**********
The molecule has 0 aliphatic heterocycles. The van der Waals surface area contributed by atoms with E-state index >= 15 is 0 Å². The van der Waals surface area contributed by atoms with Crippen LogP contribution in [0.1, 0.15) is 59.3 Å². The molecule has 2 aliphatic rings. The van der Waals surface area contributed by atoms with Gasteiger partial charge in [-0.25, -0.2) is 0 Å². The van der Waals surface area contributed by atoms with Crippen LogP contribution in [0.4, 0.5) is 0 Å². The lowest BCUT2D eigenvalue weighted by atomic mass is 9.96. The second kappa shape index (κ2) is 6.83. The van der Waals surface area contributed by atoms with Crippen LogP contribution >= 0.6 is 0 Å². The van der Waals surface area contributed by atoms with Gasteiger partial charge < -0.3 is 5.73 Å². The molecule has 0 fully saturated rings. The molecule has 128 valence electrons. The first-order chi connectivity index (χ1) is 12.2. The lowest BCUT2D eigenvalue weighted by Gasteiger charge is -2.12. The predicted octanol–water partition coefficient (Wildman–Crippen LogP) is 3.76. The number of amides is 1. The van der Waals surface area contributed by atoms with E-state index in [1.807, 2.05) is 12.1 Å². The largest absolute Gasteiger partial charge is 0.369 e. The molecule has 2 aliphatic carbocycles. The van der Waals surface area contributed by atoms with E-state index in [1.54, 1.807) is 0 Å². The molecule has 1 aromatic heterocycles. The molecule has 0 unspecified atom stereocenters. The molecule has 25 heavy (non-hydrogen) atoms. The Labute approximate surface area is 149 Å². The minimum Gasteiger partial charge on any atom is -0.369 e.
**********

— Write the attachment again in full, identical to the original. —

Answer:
The molecule has 0 aliphatic heterocycles. The van der Waals surface area contributed by atoms with E-state index >= 15 is 0 Å². The van der Waals surface area contributed by atoms with Crippen LogP contribution in [0.1, 0.15) is 59.3 Å². The molecule has 2 aliphatic rings. The van der Waals surface area contributed by atoms with Gasteiger partial charge in [-0.25, -0.2) is 0 Å². The van der Waals surface area contributed by atoms with Crippen LogP contribution in [0.4, 0.5) is 0 Å². The lowest BCUT2D eigenvalue weighted by atomic mass is 9.96. The second kappa shape index (κ2) is 6.83. The van der Waals surface area contributed by atoms with Crippen LogP contribution >= 0.6 is 0 Å². The van der Waals surface area contributed by atoms with Gasteiger partial charge < -0.3 is 5.73 Å². The molecule has 0 fully saturated rings. The molecule has 128 valence electrons. The first-order chi connectivity index (χ1) is 12.2. The lowest BCUT2D eigenvalue weighted by Gasteiger charge is -2.12. The predicted octanol–water partition coefficient (Wildman–Crippen LogP) is 3.76. The number of amides is 1. The van der Waals surface area contributed by atoms with E-state index in [1.807, 2.05) is 12.1 Å². The largest absolute Gasteiger partial charge is 0.369 e. The molecule has 2 aliphatic carbocycles. The van der Waals surface area contributed by atoms with E-state index in [1.54, 1.807) is 0 Å². The molecule has 1 aromatic heterocycles. The molecule has 0 unspecified atom stereocenters. The molecule has 25 heavy (non-hydrogen) atoms. The Labute approximate surface area is 149 Å². The minimum Gasteiger partial charge on any atom is -0.369 e.